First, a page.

Fabrice Serfati
General Partner & Managing Director
IGNIA Partners


Expert Contributor

Has VC Doomsday Hit Latin America Too?

By Fabrice Serfati | Thu, 07/07/2022 - 12:00

These are, indeed, interesting times. In six months, we have seen the VC ecosystem go from ecstatic and bullish to doomsday and bearish. We’ve gone from a world where every 10 minutes a new huge valuation and a unicorn would be announced to one where funding is scarce and “reasonability” and “take your time” are more often heard during fundraising decks.

I hear some of my colleagues at public events stating that we will never go back to the valuations we have seen in the past year. I read posts by YC or Sequoia warning founders about the next 18 to 24 months. I hear people using tech public stocks as a proxy for private startup valuations. There’s a LOT of noise out there!

My view on the VC ecosystem for the Latin American market is that this continues to be the BEST time to invest in digital platforms in the region and the best time to build long-lasting companies that will bring products and services through digital platforms to the emerging middle class in the region.

My last contribution to MBN was about the fundamentals/demographics of the region and why I was bullish on the region. Nothing has changed. The underserved markets are still here, the connectivity is still here, the willing customers are still here. I will agree that inflation is eroding purchasing power but since most of the needs are being satisfied by suboptimal solutions, in many cases the digital product offer is a substitution of traditional products at a better pricing.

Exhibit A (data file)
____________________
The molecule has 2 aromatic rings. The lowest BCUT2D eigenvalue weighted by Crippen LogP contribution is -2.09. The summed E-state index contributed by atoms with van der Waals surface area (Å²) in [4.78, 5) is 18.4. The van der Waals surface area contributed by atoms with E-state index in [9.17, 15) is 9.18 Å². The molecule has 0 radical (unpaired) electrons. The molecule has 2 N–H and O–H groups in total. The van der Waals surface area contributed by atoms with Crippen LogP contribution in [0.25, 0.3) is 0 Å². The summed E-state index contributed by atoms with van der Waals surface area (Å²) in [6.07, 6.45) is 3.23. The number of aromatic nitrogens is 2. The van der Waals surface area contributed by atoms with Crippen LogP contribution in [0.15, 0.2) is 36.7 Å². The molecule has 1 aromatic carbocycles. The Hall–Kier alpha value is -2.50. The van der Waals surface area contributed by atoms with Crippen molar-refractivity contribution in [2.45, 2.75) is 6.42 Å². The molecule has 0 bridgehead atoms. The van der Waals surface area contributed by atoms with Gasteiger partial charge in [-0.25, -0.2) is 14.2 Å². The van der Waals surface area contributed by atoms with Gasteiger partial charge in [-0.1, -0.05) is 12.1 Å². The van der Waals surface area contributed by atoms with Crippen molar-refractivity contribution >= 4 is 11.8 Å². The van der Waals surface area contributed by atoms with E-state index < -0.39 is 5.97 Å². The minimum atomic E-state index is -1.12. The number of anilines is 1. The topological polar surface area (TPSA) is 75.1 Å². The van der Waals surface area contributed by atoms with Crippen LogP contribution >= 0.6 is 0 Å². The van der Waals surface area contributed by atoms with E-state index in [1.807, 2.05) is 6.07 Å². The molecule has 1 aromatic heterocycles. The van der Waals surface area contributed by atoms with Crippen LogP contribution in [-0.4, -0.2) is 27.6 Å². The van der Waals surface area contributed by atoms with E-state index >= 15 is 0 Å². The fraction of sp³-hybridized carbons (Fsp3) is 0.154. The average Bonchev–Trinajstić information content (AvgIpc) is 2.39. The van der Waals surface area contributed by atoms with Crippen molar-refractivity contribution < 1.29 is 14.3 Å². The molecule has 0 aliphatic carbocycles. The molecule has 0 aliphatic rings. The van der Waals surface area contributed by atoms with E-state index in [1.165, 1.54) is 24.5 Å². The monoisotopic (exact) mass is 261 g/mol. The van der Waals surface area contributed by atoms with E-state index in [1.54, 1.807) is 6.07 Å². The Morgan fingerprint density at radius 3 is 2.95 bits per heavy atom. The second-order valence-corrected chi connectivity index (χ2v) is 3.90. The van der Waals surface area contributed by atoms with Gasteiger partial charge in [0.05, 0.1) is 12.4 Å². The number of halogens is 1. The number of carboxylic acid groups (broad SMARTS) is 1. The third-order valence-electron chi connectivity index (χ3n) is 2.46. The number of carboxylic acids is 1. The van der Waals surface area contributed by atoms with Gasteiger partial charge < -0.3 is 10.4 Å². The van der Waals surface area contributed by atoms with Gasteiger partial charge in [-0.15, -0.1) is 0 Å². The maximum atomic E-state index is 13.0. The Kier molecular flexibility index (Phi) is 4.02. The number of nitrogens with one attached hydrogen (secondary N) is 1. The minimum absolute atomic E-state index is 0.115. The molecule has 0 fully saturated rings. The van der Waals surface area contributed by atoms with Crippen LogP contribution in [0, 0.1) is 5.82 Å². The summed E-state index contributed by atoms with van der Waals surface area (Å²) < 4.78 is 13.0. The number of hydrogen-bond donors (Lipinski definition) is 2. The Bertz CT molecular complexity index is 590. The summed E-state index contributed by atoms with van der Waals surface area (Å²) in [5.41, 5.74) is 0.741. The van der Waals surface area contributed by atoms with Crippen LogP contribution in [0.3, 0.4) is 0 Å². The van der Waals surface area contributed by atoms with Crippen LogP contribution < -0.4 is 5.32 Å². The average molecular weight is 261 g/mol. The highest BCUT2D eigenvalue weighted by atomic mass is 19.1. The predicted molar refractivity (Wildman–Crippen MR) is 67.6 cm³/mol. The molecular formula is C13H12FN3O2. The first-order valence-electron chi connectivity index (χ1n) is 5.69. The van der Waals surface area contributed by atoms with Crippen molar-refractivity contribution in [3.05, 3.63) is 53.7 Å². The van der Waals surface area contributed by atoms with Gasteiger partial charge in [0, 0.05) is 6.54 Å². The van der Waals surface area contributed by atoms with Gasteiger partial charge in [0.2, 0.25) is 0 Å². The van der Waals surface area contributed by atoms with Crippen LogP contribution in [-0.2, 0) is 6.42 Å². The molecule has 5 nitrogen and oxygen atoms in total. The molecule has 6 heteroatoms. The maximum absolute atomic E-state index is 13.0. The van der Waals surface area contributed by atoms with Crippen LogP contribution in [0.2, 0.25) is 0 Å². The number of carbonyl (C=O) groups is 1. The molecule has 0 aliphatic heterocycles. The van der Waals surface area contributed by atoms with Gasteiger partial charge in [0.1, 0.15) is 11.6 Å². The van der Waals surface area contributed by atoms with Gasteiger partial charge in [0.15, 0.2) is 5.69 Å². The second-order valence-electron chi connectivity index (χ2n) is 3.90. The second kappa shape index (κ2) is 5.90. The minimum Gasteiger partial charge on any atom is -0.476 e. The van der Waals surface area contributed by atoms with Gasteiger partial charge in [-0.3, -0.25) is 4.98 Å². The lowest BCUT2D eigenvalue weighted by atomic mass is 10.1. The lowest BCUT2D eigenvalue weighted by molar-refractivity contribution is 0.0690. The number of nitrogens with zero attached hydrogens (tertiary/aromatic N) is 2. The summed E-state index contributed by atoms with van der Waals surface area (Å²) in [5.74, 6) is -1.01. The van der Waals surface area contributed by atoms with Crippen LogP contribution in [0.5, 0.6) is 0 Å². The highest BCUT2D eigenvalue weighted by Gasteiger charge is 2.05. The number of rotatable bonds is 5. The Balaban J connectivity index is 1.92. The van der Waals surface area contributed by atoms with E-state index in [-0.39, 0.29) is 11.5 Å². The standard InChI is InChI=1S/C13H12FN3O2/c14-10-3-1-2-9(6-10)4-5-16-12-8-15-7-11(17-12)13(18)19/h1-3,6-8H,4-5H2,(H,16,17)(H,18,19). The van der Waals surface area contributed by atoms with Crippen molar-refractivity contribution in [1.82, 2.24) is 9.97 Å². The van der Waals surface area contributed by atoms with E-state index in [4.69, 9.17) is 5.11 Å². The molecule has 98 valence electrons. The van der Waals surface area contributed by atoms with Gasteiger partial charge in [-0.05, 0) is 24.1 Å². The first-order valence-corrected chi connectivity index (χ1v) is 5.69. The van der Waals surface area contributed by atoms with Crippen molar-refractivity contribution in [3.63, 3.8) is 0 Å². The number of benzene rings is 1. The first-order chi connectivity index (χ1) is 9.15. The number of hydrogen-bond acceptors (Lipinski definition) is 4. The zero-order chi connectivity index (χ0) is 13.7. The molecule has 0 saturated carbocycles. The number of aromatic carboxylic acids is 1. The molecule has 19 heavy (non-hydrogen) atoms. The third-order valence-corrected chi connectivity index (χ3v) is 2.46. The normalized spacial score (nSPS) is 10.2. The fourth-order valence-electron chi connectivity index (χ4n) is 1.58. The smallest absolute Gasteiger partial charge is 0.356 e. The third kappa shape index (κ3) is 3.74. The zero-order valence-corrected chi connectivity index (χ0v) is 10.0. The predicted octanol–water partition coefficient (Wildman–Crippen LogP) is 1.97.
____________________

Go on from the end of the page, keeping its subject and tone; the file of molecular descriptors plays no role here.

In our region we have been exposed to many economic and financial crises. This is the time to put to use that built-in resilience and continue building value in startups.

If anything, clearly this is the time to get back to basics. Some ideas for founders in that spirit:

  1. Entrepreneurs should always be fundraising. Growth is about having cash at hand to build a team, a product, a customer base. Always have enough runway even if that means sacrificing ownership through dilution.
  2. Building a valuable business is through healthy and sound unit economics, even if there is a ton of money around, if your unit economics are poor, you will hit a wall. Critical mass does not create value. Sure it can absorb fixed costs but it will not enhance the individual unit economics, so better to focus on improving your lifetime value and the cost of acquiring customers before growing. Be brave and bold when looking at the economics of your business.
  3. Be sure that the value proposal of your startup actually solves a problem for your customer base. This is the best way to maintain the relevance of your company for your clients. As a founder, having constant feedback and communication with your users is the way to understand what is working and what needs to improve. A healthy balance between growth and retention should give you color on the relevance of your product.
  4. Having an engaged team will be an asset in turbulent times. Talent retention is much more than just the economic benefit. A sense of empowerment in the company and a strong purpose have proven through the years to be ingredients for a culture to stick around.
  5. Having in your cap table relevant partners is important all the time. Having a strong cap table during a crisis will define your survival. Funds that will continue to support the company, funds that will bring in new investors, funds that are in it for the long term are the ones that you should prefer.
  6. Finally, and this one can´t be said enough: the startup creation business is one of creating long-term partnerships. Founders who have built their businesses by roughing up investors, their teams or any relevant partner of their companies will have a hard time surviving difficult times.

Coming back to valuations, they are the “price” of the equity of the company. In times of scarcity, we all know we are overpaying for something, either a participation in the equity of a startup or for the money. This is where having a long-term vision can “regulate” the conversation. In the long run, crises will alternate with “bonanzas.” The sound way to create partnerships and lasting businesses is by sharing value.